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Entries in ACLU (2)

Wednesday
Aug142013

Civil Rights Groups Vow to Overturn NC Voting Reform Law

Photo by Davis Turner/Getty Images(NEW YORK) -- North Carolina's sweeping and restrictive new voting law is facing multiple legal challenges from civil rights groups that argue it discriminates against black and young voters.

Republican Governor Pat McCrory signed the bill Monday, which goes into effect in 2016. Among other things, the law requires voters to bring state-issued photo IDs to the polls, cuts down early voting time by one week, eliminates same-day voter registration, and bans pre-registration for youth voters who will turn 18 on Election Day.

The American Civil Liberties Union, along with two other groups, immediately filed a legal challenge that argues the law attempts to suppress minority voters, thereby violating the Constitution and the 1965 Voting Rights Act. The NAACP has filed a similar suit.

Allison Riggs, a staff attorney for the Southern Coalition for Social Justice, said in a statement, "Taken together, the new restrictions in this law will disenfranchise hundreds of thousands of eligible voters, depriving many of our most vulnerable citizens from being able to easily exercise a constitutional right."

A third lawsuit will challenge the voter ID provision under the state's constitution, according to The Nation.

McCrory and Republican lawmakers noted that voter ID laws are popular in opinion polls and stated that the North Carolina law is simply meant to prevent voter fraud.

But Democrats and civil rights groups argue that voter fraud is a negligible problem in North Carolina. And moreover, they say that Republicans are simply trying to improve their chances of winning elections by preventing young and minority voters -- who tend to vote Democrat -- from casting ballots.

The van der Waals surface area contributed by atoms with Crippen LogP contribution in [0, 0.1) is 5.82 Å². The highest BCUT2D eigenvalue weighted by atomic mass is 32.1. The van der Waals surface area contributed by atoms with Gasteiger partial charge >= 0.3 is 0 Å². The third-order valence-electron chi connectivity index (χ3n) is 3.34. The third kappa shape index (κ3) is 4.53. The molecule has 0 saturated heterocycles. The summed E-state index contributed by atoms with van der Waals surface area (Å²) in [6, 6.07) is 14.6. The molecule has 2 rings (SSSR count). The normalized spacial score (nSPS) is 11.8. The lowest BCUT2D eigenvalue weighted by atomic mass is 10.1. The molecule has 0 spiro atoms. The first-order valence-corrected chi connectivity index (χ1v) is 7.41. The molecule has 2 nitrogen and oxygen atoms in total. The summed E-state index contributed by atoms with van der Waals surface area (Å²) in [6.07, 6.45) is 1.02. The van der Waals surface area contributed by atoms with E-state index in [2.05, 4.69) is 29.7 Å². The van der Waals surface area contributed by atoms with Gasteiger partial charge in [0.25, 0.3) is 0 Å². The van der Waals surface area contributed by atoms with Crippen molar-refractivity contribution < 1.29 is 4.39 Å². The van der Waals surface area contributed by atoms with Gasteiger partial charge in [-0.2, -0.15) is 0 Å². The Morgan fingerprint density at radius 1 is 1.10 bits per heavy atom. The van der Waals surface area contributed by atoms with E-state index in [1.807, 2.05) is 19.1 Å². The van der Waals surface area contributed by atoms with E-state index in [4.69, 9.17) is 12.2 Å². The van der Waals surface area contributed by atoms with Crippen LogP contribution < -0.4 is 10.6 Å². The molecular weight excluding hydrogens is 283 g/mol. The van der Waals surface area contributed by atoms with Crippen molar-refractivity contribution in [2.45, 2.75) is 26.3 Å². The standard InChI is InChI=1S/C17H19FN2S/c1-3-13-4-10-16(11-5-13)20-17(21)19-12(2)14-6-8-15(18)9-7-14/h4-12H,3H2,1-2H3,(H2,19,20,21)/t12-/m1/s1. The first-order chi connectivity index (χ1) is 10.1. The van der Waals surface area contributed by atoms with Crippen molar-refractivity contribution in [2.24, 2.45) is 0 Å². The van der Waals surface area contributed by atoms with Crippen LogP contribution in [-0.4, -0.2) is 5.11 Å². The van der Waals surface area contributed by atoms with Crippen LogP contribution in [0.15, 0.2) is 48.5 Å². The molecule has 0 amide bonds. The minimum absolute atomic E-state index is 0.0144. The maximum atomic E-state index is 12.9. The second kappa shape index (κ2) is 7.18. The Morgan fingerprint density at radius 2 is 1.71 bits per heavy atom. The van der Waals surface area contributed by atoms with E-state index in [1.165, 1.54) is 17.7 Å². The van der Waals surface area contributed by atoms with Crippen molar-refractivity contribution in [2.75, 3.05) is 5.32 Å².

North Carolina is the latest battleground on voting rights. Last June, the Supreme Court struck down a key provision of the Voting Rights Act that required certain states with a history of racial discrimination, including North Carolina, to get federal permission before changing their voting laws.

Since the restrictions were removed, several states have moved swiftly to enact new voting laws. The Justice Department has already indicated it will pursue legal action against Texas for its new voter ID law, and North Carolina could be next on the list.

Copyright 2013 ABC News Radio

Friday
Feb222013

ACLU: US Too Tough on Undocumented Immigrants

Scott Olson/Getty Images(WASHINGTON) -- The American Civil Liberties Union says United States border security treats people crossing the border illegally to look for work as criminals instead of as desperate people trying to feed their families.

Border security continues to be a central point of the ongoing immigration reform debate, with Republicans saying they won't move forward without it and Democrats arguing the borders are already secure.

Now, a 2005 Bush policy known as Operation Streamline, currently in effect, is slowly making its way back into the conversation. Religious, civil rights and legal groups say the program should be reexamined for its civil and human rights impact before any more policies on border security are put into place.

"Before we push for border security we need to evaluate existing measures," Joanne Lin, ACLU legislative counsel, told the media Thursday. "Does it make sense to use an expensive program to indiscriminately prosecute migrant workers, people trying to reunite with families and people fleeing violence."